Democratic rule was officially restored shortly after Stroessner was deposed, and you’d think the Colorado Party would have something of an unpopular reputation by now, but no, the Paraguayan voters kept electing it back to power anyway. Infighting was mostly to blame. The party switched leaders so often it was really more like multiple parties in one, and you never really knew what it was going to stand for from one day to the next, other than staying in power. It was a lot like the Institutional Revolutionary Party that ruled Mexico for most of the 20th Century. Or the Canadian Liberals.
The post-Stroessner presidents were a colorful lot to say the least:
Andres Rodriguez (1989-1993); General who overthrew Stroessner, formally elected to power four months later. In 1993 Congress thought he was hanging around too long for someone who was supposed to be a “transitional” leader so they changed the constitution saying he could never run for president again, nor could any of his relatives. To take the edge off, they also made him senator-for-life, but he only lived for three more years so it wasn’t really that great of a deal.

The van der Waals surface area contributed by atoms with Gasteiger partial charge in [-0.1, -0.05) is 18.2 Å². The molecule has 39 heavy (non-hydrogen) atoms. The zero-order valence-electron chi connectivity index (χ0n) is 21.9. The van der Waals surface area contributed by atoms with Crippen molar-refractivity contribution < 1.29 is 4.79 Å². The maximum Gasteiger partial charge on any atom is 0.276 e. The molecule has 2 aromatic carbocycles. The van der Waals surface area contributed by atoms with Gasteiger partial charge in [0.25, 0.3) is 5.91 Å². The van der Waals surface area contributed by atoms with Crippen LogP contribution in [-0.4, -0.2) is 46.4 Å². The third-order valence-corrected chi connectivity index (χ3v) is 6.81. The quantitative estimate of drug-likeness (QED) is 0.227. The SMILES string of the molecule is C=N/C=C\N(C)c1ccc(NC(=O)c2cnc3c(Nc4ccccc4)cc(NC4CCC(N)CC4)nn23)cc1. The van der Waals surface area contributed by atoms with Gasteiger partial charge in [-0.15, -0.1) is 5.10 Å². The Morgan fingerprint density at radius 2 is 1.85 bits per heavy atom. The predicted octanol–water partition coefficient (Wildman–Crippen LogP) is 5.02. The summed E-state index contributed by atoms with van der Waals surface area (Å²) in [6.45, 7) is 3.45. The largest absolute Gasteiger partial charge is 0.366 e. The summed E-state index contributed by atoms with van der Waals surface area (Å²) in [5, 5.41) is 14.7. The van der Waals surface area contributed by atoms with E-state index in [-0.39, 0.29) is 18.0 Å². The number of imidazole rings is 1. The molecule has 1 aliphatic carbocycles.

Juan Carlos Wasmosy (1993-1998); first civilian president, approved laws banning the military from ever again getting invoved in politics. He had a weird and complicated relationship with the head of the army who was always trying to either overthrow him, or wrestle control of the Colorado party from him.
Raul Cubas (1998-1999); Wasmosy’s vice president, elected to replace him after his one-term ended. Despite being vice president, Cubas never liked Wasmosy and sympathized with the head of the army’s attempts to overthrow him. So when the general was found guilty of treason, he pardoned him. But Mr. Cubas’s vice president didn’t like that, and started calling for the president’s impeachment. The vice president was in turn murdered, and the suspicious timing of the killing forced Cubas into an early retirement.